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What's the impact of food price volatility on labour supply and economic growth?

by Mr. Julian Hochscherf

Dear members of the forum,

I am doing a PhD on the insurability of weather-induced food price shocks in Sub-Saharan Africa using index-based microinsurances. I am keen to discover consequences resulting from food price volatility for the effective labour supply. In addition, I would like to analyze whether this labor supply decision can be an explanation for low economic growth in countries showing relatively higher food price volatility.

The first step of the project will be to find empirical evidence that there is indeed a reaction concerning effective labor supply in the face of volatile food prices. A second step would be to discover price patterns between adverse weather events and food prices and to determine the effects for insurance indexes. As I stand at the beginning of that project, I would be glad to receive many propositions, feedbacks of and contacts to more experienced practitioners or researchers etc.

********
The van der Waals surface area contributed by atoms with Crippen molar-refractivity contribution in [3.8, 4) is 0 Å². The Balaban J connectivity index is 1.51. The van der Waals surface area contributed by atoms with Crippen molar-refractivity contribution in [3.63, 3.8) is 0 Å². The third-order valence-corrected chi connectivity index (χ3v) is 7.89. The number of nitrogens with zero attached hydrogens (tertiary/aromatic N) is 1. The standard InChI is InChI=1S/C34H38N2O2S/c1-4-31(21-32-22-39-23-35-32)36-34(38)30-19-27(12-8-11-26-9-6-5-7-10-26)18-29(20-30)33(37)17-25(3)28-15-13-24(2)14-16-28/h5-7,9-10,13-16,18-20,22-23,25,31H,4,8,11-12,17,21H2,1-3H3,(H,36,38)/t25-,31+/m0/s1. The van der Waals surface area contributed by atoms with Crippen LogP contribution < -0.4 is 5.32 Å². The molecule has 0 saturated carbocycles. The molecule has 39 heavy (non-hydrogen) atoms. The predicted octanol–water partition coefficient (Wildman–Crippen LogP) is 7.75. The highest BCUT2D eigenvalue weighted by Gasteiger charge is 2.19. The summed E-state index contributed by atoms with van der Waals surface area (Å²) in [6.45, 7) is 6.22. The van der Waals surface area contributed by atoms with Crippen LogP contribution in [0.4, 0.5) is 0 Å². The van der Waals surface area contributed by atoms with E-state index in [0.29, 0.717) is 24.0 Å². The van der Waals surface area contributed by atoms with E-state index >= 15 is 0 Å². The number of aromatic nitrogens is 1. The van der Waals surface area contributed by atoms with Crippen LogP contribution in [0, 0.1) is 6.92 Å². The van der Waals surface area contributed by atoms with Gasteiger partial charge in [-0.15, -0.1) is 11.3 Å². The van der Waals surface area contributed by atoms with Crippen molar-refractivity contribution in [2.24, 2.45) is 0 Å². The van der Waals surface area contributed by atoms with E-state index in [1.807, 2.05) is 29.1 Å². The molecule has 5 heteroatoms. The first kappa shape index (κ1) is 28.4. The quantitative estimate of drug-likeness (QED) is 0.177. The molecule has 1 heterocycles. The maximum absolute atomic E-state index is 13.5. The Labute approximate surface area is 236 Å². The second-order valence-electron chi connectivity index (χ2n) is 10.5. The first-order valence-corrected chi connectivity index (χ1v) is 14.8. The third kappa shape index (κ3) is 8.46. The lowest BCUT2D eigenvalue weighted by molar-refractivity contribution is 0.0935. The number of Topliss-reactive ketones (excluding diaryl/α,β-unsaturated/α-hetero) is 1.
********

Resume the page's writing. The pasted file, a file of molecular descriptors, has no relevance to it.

Julian Hochscherf

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Max Blanck FAO, Italy

Dear all,

The 2011 FAO Report "The state of Food Insecurity in the World" (SOFI) explored this issue to some extent. On page 14, 15 and 16 the report analyzes the relataionship between food prices and labour.

On page 17, for instance, we find "In addition to affecting different types of households differently, changes in food prices also affect different household members differently. For example, women’s participation in the labour force may increase substantially during economic crises,21 such as when males migrate in search of better employment. The resultant additional workload places stress on the time they have available to engage in household work and child care. The mortality of infant girls also increases more than that of infant boys during crises."

Best reagrds,